Whether you’re a dog owner or volunteering your time to take care of orphaned dogs, hanging out with these four-legged friends can do a lot for your health and your well-being. Here are five ways your dog can help you be healthier.
1. Keep you fit and active. When you have a dog, you are encouraged to put on some sneakers and hit the pavement on a daily basis. Dogs need to go outside to complete their business, and it’s also a chance for them to experience the world around them. For humans, you will be receiving regular exercise. Health experts recommend that adults get anywhere between 2 and 3 hours of moderate exercise per week. Taking your dog on regular excursions can help fulfill that.
2. Weekend hikes. Dogs evolved from wild animals into the domesticated friends that we have today. You can take your dog on long hikes that will keep you and your pup happy, help you burn extra calories, as well as improve your heart health.
3. Sharing food. While your dog’s diet should mainly consist of the appropriate dog food, there is some human food that you can share. You can make some of your pet’s favorite food at home using healthy ingredients that include meats, whole grains, and certain nut butters. Buy some for yourself and you have something in hand to prepare a meal for you and your dog.
4. Mental health matters too. Most pet owners are clear about the immediate joys that come with sharing their everyday lives with a dog companion. However, you might be unaware of the mental health benefits that can also accompany the pleasure of having a furry friend. Pets, especially dogs, have evolved to become acutely attuned to our behaviors and emotions. Dogs may not be able to understand the words you are saying, but they can interpret your tone of voice, gestures, and body language. Dogs can help reduce anxiety, stress, and ease loneliness. As mentioned, dogs help us exercise, stay playful, and interact with the outdoors during long walks and excursions. Caring for a dog can help children grow up to be more mindful of the responsibilities and feeling more secure about themselves.
Studies have shown that dog owners are less likely to suffer from depression, will experience lower blood pressure, and playing with your dog can elevate levels of dopamine and serotonin.
The World Needs More Social Impact Heroes
A person who is a real success is one who makes a positive difference in someone else’s life. Many people believe that they can’t make a difference, or they just don’t know how to make a difference. But in fact anyone can make a difference, and make the world a better place. That is why it is so important to know the stories of these women who have made such a difference in their communities.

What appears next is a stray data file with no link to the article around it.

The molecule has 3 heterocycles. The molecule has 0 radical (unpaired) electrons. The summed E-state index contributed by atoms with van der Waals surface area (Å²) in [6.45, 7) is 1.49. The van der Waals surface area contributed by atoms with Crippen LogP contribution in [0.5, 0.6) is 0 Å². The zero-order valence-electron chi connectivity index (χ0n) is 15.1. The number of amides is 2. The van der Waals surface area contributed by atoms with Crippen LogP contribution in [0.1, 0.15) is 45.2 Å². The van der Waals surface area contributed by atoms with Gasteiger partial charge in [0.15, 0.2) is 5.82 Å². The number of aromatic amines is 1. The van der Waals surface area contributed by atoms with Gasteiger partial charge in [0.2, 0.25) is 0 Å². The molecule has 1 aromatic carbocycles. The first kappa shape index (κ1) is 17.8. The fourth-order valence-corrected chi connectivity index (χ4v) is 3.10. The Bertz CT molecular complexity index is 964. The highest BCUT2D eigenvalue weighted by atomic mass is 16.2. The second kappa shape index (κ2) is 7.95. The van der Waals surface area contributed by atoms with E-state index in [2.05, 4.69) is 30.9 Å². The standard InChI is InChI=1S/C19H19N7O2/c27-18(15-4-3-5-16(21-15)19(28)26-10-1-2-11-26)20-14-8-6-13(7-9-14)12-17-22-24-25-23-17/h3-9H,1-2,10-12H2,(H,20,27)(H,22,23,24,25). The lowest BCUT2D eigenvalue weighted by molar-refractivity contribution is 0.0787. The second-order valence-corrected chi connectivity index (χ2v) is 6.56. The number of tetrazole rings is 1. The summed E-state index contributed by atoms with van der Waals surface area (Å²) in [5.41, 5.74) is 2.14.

L’Oréal Paris Women of Worth is a program that recognizes women who have made a difference in their communities. Anyone can be nominated, as long as they live in the U.S., are at least 18 years of age, and consent to the nomination. The focus is on women who have volunteered in their own communities, and the volunteer work should be ongoing for at least 6 months before the nomination.
Here are just a few of the women who have been nominated for the program:
Shandra Woworuntu is a 2017 honoree who received a $25,000 grant for her chosen organization, Mentari. A survivor herself, Shandra formed the nonprofit organization to help other survivors of human trafficking at no cost, providing much-needed support to an often overlooked group.
Cassandra Lin was only 19 years old when she started Project Turn Grease Into Fuel (TGIF). TGIF is still run by students and allows businesses and individuals to recycle their cooking oil and turn it into biodiesel so that it can be used to heat the homes of people in need. Not only does the project recycle materials that would not otherwise be used, it brings awareness to issues of global warming and sustainability.
Valerie Weisler started The Validation Project after she experienced bullying herself. The Validation Project is currently working with 6,000 students in over 100 countries to give them support after they have experienced bullying. Not only that, the project helps its members engage in social justice projects so they can learn the power they have to help.
Deborah Jiang-Stein started the unPrison Project to help women who have been incarcerated so they can be successful after release. Too often, women are set up to fail, and the relationships with their children are destroyed. 2.7 million children under the age of 18 have a parent in prison, so it is important for them to find support before they end up in a vicious cycle.